By 1970, I had earned the reputation of being a recording studio musician in the San Francisco recording boom. Columbia Records had a new recording studio on Folsom street. While playing on a Martin Fierro/Shades of Joy session the recording was interrupted by Ron Haffkin, the producer of newly signed Dr. Hook. He blurted out, “Does anyone play finger picking style acoustic guitar?” Out of I suppose an immediate response without thinking, I responded to the affirmative. So Haffkin Instructed me to report to studio A when finished with the current session.
When I came into studio A and pulled out my 1958 Fender stratocaster, Haffin said wait a minute, that is not an acoustic guitar. I replied that this was the only guitar I had. After a pause he said they were going on lunch break but instructed the engineer to record me on a track which he would listen to upon his return.
The track was “When She Crys” aka No One Knows my lady When She’s Crying. I eventually overdubbed a nice track on the song and upon Haffkin’s return he listened to the track, liked it and released it on their first album. Additionally I played harmonica on ” Sylvia’s Mother.” which at that time became a gold record.
On their Sloppy seconds album I recorded on “If I’d Only Come and Gone,” and “All The Things I Didn’t Say.” During the recording of the second album, Ray Sawyer and Dennis mentioned to me that I start coming to rehearsals for their up coming tours. The Dr. hook recording sessions were double Union sessions. 9:00am until noon with a lunch break and back for the 1:00-4pm session. After a two hour break, they were required to report to the rehearsal hall across the street for rehearsing their tour sets. Ray and Dennis on two occasions suggested that I should attend the rehearsals but Haffkin never spoke to me concerning becoming a member of the touring group. I was a session player and already booked on other recording sessions. Hence I did not attend the tour rehearsals.
During the recording sessions Dennis played bass on the first two albums and subsequently the next two albums but now they were looking for a bass player to take on the road. Jance Garfat was bass player on the early Mother Earth album and later played in my group Garfat. So one day I took Jance to the Columbia studios where Ron Haffkin was mixing the Sloppy Seconds album, opened the control room door, pushed Jance inside and said to Haffkin, “Here is the bass player you’re looking for,” shut the door and left. Consequently Jance was a member of the original group for thirteen years.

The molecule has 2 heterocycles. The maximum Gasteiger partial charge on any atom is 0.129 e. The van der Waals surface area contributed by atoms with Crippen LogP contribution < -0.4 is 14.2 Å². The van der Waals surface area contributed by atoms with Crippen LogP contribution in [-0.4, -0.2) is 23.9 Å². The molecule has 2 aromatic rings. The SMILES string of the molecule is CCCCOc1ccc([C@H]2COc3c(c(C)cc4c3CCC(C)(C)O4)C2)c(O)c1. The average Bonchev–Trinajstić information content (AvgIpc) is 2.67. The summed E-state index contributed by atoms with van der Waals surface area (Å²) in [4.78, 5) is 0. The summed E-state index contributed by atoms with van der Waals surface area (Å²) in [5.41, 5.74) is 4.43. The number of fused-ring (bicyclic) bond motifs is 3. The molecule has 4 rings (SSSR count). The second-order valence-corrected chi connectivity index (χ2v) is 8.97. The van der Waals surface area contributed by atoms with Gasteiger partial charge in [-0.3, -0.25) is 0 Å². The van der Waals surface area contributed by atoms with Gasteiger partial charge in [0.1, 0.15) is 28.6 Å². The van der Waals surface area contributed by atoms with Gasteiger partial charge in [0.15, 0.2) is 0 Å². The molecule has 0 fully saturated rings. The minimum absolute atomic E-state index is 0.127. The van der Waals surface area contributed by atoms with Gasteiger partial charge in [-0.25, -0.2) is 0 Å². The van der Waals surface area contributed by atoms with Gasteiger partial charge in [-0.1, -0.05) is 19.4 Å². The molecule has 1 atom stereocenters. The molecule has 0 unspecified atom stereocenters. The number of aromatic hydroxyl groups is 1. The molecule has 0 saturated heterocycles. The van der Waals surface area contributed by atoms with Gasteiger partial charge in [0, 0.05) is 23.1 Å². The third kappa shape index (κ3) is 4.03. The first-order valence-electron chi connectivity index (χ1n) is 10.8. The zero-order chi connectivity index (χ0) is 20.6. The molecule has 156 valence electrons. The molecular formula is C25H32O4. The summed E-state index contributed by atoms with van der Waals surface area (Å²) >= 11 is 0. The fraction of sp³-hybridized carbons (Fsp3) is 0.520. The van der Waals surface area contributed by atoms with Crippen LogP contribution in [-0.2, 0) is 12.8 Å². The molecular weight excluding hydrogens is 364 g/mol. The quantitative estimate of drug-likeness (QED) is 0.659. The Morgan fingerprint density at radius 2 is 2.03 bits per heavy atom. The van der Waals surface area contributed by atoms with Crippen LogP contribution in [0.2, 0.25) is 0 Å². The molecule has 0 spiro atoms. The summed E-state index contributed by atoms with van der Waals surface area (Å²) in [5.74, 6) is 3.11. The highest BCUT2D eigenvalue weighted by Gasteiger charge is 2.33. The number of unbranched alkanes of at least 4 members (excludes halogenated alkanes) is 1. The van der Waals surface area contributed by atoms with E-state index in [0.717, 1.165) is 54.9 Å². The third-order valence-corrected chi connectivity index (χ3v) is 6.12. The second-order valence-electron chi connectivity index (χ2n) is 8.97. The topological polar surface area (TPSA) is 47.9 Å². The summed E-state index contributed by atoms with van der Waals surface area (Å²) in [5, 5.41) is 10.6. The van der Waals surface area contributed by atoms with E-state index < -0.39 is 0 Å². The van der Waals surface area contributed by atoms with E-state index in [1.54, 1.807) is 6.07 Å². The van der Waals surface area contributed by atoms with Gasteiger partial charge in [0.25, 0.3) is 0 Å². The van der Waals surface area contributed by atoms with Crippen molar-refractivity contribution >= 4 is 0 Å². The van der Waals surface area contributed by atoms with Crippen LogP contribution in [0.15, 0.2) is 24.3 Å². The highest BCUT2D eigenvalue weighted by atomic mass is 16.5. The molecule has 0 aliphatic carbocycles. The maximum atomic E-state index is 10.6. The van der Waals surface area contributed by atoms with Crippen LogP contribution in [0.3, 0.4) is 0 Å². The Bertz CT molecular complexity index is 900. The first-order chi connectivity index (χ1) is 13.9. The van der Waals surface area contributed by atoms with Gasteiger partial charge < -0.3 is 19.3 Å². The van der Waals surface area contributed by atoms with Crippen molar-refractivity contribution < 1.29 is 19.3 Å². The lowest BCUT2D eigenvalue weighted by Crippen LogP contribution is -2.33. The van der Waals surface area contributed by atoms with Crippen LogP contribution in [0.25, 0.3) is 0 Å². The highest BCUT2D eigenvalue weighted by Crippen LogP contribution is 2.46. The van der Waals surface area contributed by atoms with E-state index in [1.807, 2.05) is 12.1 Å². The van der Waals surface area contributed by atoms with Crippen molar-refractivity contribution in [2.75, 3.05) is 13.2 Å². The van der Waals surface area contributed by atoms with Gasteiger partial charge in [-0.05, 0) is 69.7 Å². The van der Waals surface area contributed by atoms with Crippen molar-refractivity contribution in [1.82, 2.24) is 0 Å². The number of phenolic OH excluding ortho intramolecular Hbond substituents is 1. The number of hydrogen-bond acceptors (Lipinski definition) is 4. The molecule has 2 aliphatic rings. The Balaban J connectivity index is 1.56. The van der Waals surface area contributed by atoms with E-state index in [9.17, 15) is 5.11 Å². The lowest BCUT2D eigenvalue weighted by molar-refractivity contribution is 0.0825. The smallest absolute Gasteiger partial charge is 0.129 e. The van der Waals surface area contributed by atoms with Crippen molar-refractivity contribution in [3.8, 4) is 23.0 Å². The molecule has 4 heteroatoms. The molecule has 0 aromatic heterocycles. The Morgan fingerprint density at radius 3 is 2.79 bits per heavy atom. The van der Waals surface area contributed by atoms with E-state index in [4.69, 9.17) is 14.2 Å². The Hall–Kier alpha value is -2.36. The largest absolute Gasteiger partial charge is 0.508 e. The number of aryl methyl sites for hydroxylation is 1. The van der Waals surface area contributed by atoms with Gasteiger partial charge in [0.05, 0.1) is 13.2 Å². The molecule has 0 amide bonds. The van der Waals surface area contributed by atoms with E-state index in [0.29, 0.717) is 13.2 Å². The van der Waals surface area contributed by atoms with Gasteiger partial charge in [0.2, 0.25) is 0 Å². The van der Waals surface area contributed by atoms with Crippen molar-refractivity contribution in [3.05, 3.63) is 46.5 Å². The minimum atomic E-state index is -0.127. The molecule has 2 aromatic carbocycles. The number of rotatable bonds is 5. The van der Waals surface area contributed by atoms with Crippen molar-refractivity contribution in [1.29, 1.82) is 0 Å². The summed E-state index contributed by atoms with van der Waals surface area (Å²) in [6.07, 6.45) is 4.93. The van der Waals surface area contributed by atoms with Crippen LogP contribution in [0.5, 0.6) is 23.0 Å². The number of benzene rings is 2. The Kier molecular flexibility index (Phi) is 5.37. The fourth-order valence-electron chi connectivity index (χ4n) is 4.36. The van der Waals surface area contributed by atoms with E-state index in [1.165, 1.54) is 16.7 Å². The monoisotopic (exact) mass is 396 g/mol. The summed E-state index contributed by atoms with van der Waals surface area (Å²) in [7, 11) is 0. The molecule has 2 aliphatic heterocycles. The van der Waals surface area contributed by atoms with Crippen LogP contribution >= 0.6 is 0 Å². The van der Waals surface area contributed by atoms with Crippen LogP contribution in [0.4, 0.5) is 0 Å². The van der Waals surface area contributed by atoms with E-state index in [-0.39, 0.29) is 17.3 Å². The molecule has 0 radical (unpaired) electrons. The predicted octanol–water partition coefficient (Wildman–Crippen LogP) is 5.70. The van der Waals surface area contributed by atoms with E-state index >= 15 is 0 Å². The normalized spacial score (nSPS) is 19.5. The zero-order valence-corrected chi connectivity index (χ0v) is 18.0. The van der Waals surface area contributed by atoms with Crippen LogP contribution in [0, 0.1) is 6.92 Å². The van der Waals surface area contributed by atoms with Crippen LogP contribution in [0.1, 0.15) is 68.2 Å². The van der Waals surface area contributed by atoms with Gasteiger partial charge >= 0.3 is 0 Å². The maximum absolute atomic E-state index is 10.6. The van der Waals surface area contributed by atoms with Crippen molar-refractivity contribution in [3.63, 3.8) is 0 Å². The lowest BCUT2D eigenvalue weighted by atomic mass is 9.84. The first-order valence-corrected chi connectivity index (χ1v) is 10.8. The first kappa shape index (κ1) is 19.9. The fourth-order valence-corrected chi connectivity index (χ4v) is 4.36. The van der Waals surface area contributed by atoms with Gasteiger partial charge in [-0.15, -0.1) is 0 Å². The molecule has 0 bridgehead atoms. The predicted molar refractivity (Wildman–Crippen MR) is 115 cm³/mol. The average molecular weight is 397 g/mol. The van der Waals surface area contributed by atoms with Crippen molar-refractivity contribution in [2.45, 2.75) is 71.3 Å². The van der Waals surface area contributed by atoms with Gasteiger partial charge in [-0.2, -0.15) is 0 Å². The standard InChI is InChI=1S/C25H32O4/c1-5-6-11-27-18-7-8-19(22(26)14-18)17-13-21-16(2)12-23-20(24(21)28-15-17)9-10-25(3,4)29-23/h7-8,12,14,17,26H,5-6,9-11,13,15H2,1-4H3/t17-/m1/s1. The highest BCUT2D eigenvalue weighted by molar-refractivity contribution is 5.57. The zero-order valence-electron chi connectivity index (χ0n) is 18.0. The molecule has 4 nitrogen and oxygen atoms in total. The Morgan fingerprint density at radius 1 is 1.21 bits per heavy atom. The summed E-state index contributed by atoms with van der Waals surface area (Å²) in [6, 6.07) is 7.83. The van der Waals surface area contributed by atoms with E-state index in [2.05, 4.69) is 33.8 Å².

Prior to recording on the Dr. Hook sessions, I had attended the College for Recording Arts in San Francisco and learned much about recording, production and publishing contracts. I learned that only Dennis and Ray were contracted to Haffkin’s Production and management companies which in turn contracted to a production recording production contract with Columbia. Hense only Ray and Dennis, being the lead vocalists, were signed to anyone. All other band members were on salary. Jance told me his salary was $250 a week. As they became internationally famous, none of the other band members shared in any recording royalties whatsoever. So I was hesitant about being involved with them not to mention I surmised that there was no way I would survive given their international travel requirements. I was happy to be a studio musician.
Shel Silverstein wrote all songs on the first Dr Hook albums and one day took me aside and said he really appreciated my guitar playing even though he usually used Nashville studio musicians. He asked me to play on his upcoming album to be produced by Haffkin. I played guitar on ‘Thumbsucker,” “I Got stoned and I Missed It,”
“Don’t Give a Dose”which became the National VD theme song and “Liberated Lady” on which I also played harmonica.
During recording sessions for the album, Shel was vocalist as well as performing spoken comedy bits. When the engineer would transfer tracks etc, Shel would turn around and compose lyrics for “Cover of Rolling Stone” on a legal pad. During other breaks Shel would turn around and compose lyrics for “Don’t give a Dose”on a note tablet . He was truly talented and could creatively compartmentalize projects simultaneously.
I can only surmise that after learning that I was not going to be part of the touring group, producer Haffkin mixed my guitar tracks deep into the tracks and took my name off of the credits on all albums I played on to include Shel’s album. After “Sylvia”s Mother” went gold, I passed him on the street one day and he stopped and asked me how it felt to play on a Gold Record. I responded that no one knew it because he removed my name from credits which did my recording career no good. His response was, “Well, you know you did and that’s what counts.”